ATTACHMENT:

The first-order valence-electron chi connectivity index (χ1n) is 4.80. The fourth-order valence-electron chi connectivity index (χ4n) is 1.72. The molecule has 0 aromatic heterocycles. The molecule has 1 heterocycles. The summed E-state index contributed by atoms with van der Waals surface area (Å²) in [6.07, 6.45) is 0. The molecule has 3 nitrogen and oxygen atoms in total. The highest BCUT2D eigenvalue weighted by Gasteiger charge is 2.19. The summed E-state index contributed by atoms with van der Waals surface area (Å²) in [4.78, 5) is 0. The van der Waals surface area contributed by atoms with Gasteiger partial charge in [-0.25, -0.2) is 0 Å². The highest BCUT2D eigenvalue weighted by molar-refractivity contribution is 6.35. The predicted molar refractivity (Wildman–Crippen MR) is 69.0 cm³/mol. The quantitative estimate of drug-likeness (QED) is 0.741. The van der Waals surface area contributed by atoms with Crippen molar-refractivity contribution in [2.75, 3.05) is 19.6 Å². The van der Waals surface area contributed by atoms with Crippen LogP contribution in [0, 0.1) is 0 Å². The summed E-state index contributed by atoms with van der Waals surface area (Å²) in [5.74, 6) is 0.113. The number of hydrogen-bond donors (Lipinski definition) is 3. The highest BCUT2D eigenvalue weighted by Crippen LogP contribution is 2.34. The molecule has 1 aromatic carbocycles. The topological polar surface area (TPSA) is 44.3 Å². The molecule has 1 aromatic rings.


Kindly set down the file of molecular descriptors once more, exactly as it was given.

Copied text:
The first-order valence-electron chi connectivity index (χ1n) is 4.80. The fourth-order valence-electron chi connectivity index (χ4n) is 1.72. The molecule has 0 aromatic heterocycles. The molecule has 1 heterocycles. The summed E-state index contributed by atoms with van der Waals surface area (Å²) in [6.07, 6.45) is 0. The molecule has 3 nitrogen and oxygen atoms in total. The highest BCUT2D eigenvalue weighted by Gasteiger charge is 2.19. The summed E-state index contributed by atoms with van der Waals surface area (Å²) in [4.78, 5) is 0. The van der Waals surface area contributed by atoms with Gasteiger partial charge in [-0.25, -0.2) is 0 Å². The highest BCUT2D eigenvalue weighted by molar-refractivity contribution is 6.35. The predicted molar refractivity (Wildman–Crippen MR) is 69.0 cm³/mol. The quantitative estimate of drug-likeness (QED) is 0.741. The van der Waals surface area contributed by atoms with Crippen molar-refractivity contribution in [2.75, 3.05) is 19.6 Å². The van der Waals surface area contributed by atoms with Crippen LogP contribution in [0, 0.1) is 0 Å². The summed E-state index contributed by atoms with van der Waals surface area (Å²) in [5.74, 6) is 0.113. The number of hydrogen-bond donors (Lipinski definition) is 3. The highest BCUT2D eigenvalue weighted by Crippen LogP contribution is 2.34. The molecule has 1 aromatic carbocycles. The topological polar surface area (TPSA) is 44.3 Å². The molecule has 1 aromatic rings.